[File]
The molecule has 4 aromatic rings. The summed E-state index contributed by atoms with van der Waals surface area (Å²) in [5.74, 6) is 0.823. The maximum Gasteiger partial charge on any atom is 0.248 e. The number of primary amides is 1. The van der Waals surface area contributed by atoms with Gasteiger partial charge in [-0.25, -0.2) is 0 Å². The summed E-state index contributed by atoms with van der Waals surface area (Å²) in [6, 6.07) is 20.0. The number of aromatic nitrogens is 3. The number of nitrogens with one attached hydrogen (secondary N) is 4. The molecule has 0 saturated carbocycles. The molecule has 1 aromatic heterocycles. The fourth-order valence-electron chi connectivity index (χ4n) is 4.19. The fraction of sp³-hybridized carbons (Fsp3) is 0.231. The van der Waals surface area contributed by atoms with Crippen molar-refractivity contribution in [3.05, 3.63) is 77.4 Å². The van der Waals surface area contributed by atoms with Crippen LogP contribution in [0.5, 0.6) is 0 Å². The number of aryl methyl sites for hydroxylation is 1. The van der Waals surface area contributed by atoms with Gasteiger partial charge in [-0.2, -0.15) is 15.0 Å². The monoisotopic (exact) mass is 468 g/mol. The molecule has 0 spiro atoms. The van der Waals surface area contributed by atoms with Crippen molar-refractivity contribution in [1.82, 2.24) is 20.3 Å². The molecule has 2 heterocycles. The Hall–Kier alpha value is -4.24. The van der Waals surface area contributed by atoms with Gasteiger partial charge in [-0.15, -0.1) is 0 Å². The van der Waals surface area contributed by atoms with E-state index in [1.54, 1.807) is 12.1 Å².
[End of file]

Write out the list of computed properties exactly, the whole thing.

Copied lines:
The molecule has 4 aromatic rings. The summed E-state index contributed by atoms with van der Waals surface area (Å²) in [5.74, 6) is 0.823. The maximum Gasteiger partial charge on any atom is 0.248 e. The number of primary amides is 1. The van der Waals surface area contributed by atoms with Gasteiger partial charge in [-0.25, -0.2) is 0 Å². The summed E-state index contributed by atoms with van der Waals surface area (Å²) in [6, 6.07) is 20.0. The number of aromatic nitrogens is 3. The number of nitrogens with one attached hydrogen (secondary N) is 4. The molecule has 0 saturated carbocycles. The molecule has 1 aromatic heterocycles. The fourth-order valence-electron chi connectivity index (χ4n) is 4.19. The fraction of sp³-hybridized carbons (Fsp3) is 0.231. The van der Waals surface area contributed by atoms with Crippen molar-refractivity contribution in [3.05, 3.63) is 77.4 Å². The van der Waals surface area contributed by atoms with Crippen LogP contribution in [0.5, 0.6) is 0 Å². The number of aryl methyl sites for hydroxylation is 1. The van der Waals surface area contributed by atoms with Gasteiger partial charge in [-0.2, -0.15) is 15.0 Å². The monoisotopic (exact) mass is 468 g/mol. The molecule has 0 spiro atoms. The van der Waals surface area contributed by atoms with Crippen molar-refractivity contribution in [1.82, 2.24) is 20.3 Å². The molecule has 2 heterocycles. The Hall–Kier alpha value is -4.24. The van der Waals surface area contributed by atoms with Gasteiger partial charge in [-0.15, -0.1) is 0 Å². The van der Waals surface area contributed by atoms with E-state index in [1.54, 1.807) is 12.1 Å².